Aside from Facebook, the Status has several other useful apps. We found the Mirror app good for checking our teeth after lunch. HTC Hub breaks down the Android Market into manageable categories including Apps, Plugins, Ringtones, and Wallpapers. HTC Likes makes shopping for apps more social: It lists featured and most-popular apps and allows shoppers to comment and share with friends.

Other apps include AT&T FamilyMap, AT&T Navigator, Google Maps, Live TV, Twitter, and YouTube.

In order to help those migrating from an older Android device, the Status has an app called Transfer, which will move contacts, SMS, and calendar events to the Status via Bluetooth. When we tried using this app with an HTC EVO 4G, it took more than 20 minutes to transfer only a quarter of our information.

Performance

Running a Qualcomm 800-MHz processor with up to 512MB of internal memory, the Status won't set any speed records. Its Linpack score of 8.35 is about 4 points below the average (12.23), and a quarter of the Inspire 4G's (32.7).

The Status' An3DBench score of 5,120 is about 1,000 points below average, as well as the Inspire 4G's score of 6,280.

To torture-test the Staus, we attempted to play a game of Fruit Slice while downloading the Google+ app and running our Twitter, FM Radio, and News and Weather apps. The fruit animation slowed considerably, and we discovered that our slices were slightly off, making for an annoying gameplay experience.

Web-browsing speeds were sluggish as well. The Status took about 40 seconds to load the LAPTOP Magazine homepage. The mobile version of The New York Times homepage fared better, taking only 11 seconds to load, as did the mobile version of ESPN.com, clocking in at 14 seconds. On Speedtest.net, the Status averaged mediocre download speeds of 830 Kbps and upload speeds of just 79 Kbps.

Camera

The Status' 5-MP rear-facing camera rendered outdoor photos well. A captured fruit stand looked bright and sharp.

Likewise, a 720p video of city traffic was similarly crisp. NYC taxis whizzed by without any noticeable blurring.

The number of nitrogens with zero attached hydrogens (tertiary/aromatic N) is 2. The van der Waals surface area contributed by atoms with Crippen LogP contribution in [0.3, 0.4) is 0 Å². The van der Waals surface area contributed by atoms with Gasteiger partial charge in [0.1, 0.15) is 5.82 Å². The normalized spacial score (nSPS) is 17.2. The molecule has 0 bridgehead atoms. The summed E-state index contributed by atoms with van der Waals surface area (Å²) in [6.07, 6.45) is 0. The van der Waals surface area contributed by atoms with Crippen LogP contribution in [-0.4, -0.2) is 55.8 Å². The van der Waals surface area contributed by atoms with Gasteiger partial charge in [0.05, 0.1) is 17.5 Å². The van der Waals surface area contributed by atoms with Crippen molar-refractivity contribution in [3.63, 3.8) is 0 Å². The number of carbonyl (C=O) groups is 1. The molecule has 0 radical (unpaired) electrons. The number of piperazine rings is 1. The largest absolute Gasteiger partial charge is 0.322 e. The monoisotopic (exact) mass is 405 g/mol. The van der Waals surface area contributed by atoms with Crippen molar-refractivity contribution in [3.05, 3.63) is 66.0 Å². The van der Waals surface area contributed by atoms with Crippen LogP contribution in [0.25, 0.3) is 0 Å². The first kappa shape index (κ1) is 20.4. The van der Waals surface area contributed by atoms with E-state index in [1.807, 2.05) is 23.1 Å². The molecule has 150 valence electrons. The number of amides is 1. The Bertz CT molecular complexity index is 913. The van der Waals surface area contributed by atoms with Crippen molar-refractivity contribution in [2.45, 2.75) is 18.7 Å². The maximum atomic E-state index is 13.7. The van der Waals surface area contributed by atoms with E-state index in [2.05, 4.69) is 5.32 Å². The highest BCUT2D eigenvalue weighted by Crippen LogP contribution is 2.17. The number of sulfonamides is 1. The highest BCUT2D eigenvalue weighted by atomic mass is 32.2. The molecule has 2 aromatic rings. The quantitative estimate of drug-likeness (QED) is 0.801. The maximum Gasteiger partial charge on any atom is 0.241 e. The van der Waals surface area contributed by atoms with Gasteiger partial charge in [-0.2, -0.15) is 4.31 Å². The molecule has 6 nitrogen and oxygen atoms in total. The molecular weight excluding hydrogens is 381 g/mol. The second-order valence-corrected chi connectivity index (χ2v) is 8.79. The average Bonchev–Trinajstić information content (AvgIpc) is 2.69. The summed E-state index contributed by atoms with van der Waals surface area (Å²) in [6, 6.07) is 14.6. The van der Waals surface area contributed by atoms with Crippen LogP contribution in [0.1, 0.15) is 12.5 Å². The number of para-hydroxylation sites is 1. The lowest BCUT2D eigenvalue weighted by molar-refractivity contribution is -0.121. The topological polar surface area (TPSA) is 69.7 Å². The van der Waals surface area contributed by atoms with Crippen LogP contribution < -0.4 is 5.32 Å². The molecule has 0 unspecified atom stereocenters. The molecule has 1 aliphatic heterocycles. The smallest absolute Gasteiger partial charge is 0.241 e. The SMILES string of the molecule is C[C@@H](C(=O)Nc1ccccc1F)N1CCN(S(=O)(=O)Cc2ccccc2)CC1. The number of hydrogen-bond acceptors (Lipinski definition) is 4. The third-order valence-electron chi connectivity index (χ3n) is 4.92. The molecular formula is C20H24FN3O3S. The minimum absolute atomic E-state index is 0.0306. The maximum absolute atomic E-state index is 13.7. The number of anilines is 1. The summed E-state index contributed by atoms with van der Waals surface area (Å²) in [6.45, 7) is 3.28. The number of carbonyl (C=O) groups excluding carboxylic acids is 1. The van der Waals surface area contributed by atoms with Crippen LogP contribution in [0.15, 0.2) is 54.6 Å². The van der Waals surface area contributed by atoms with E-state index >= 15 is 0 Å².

The VGA front-facing camera also produced bright stills and video.

Call Quality and Battery Life

Callers reported that our voice on the Status came through loud and clear with only a small amount of background noise. On our end, voices came through crystal clear even while we were surrounded by Midtown background noise. While the Status' speakerphone was clear, but it isn't very loud, so don't expect to use it in a crowded area.

AT&T claims that the Status gets up to 6.5 hours of battery life and 26.6 days of standby time.

Mobile Hotspot and Data Plans

With the Mobile Hotspot feature, the Status can supply a wireless Internet connection to a maximum of five devices simultaneously. To access the hotspot features, consumers have to purchase the minimum 2GB monthly data plan, which costs $20.

Verdict

Heavy Facebook users will appreciate the ease with which they can text and post to the Social Network using the HTC Status. Shoppers will also like the phone's low $49 price, making the device a solid BlackBerry alternative for the younger crowd. However, tweens will no doubt appreciate the larger display and keyboard on the Sidekick 4G, not to mention its faster 4G speeds. The enhanced integration of Facebook on the HTC Status is innovative, but you'll want to try this phone's small screen on for size before you buy.

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Author Bio
Sherri L. Smith
Sherri L. Smith,
Sherri L. Smith has been cranking out product reviews for Laptopmag.com since 2011. In that time, she's reviewed more than her share of laptops, tablets, smartphones and everything in between. The resident gamer and audio junkie, Sherri was previously a managing editor for Black Web 2.0 and contributed to BET.Com and Popgadget.
Sherri L. Smith, on
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Laptop Mag & Tom's Hardware
Carrier AT&T
Form Factor Candy Bar
Operating System Android 2.3
Networks GSM/GPRS/EDGE (850/900/1800/900 MHz)
Data EDGE/HSPDA
CPU 800 MHz
RAM 512MB
Internal Memory 512MB
Memory Expansion Type microSD Card
Display (main) 2.6 inches (480 x 320)
Display (secondary)
Bluetooth Type Bluetooth 3.0
Wi-Fi 802.11b/g/n
Camera Resolution 5 MP
Audio formats supported MP4
Audio formats supported AMR-NB
Audio formats supported AAC+V2
Audio formats supported AAC+
Audio formats supported AAC
Video formats supported H.264
Video formats supported H.263
Video formats supported MP4
Talk / Standby Time 6.5 hours/26.6 days
Ports microUSB
Ports 3.5mm headphone
Size 4.5 x 2.5 x 0.42 Inches
Weight 4.2 ounces
SAR Rating (Head)
SAR Rating (Body)
Company Website www.t-mobile.com